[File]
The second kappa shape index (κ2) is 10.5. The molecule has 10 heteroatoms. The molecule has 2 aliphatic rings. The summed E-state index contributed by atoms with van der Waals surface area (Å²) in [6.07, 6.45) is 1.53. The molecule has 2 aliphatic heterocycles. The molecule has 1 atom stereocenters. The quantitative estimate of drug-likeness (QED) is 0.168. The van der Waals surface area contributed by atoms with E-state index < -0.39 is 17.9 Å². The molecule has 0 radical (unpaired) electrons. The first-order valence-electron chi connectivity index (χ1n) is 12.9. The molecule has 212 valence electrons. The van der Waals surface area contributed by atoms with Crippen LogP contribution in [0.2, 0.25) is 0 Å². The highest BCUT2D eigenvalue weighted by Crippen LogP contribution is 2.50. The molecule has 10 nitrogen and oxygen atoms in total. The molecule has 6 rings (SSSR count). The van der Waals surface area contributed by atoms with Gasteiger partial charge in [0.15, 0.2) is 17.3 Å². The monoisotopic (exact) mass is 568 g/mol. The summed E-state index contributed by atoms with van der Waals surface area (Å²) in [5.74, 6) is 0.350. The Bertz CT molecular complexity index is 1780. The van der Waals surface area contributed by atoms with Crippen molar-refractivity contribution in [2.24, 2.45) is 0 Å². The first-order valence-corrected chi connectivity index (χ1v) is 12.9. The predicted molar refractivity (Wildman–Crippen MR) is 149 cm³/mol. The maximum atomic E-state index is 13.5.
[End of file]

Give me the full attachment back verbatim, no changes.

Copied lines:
The second kappa shape index (κ2) is 10.5. The molecule has 10 heteroatoms. The molecule has 2 aliphatic rings. The summed E-state index contributed by atoms with van der Waals surface area (Å²) in [6.07, 6.45) is 1.53. The molecule has 2 aliphatic heterocycles. The molecule has 1 atom stereocenters. The quantitative estimate of drug-likeness (QED) is 0.168. The van der Waals surface area contributed by atoms with E-state index < -0.39 is 17.9 Å². The molecule has 0 radical (unpaired) electrons. The first-order valence-electron chi connectivity index (χ1n) is 12.9. The molecule has 212 valence electrons. The van der Waals surface area contributed by atoms with Crippen LogP contribution in [0.2, 0.25) is 0 Å². The highest BCUT2D eigenvalue weighted by Crippen LogP contribution is 2.50. The molecule has 10 nitrogen and oxygen atoms in total. The molecule has 6 rings (SSSR count). The van der Waals surface area contributed by atoms with Gasteiger partial charge in [0.15, 0.2) is 17.3 Å². The monoisotopic (exact) mass is 568 g/mol. The summed E-state index contributed by atoms with van der Waals surface area (Å²) in [5.74, 6) is 0.350. The Bertz CT molecular complexity index is 1780. The van der Waals surface area contributed by atoms with Crippen molar-refractivity contribution in [2.24, 2.45) is 0 Å². The first-order valence-corrected chi connectivity index (χ1v) is 12.9. The predicted molar refractivity (Wildman–Crippen MR) is 149 cm³/mol. The maximum atomic E-state index is 13.5.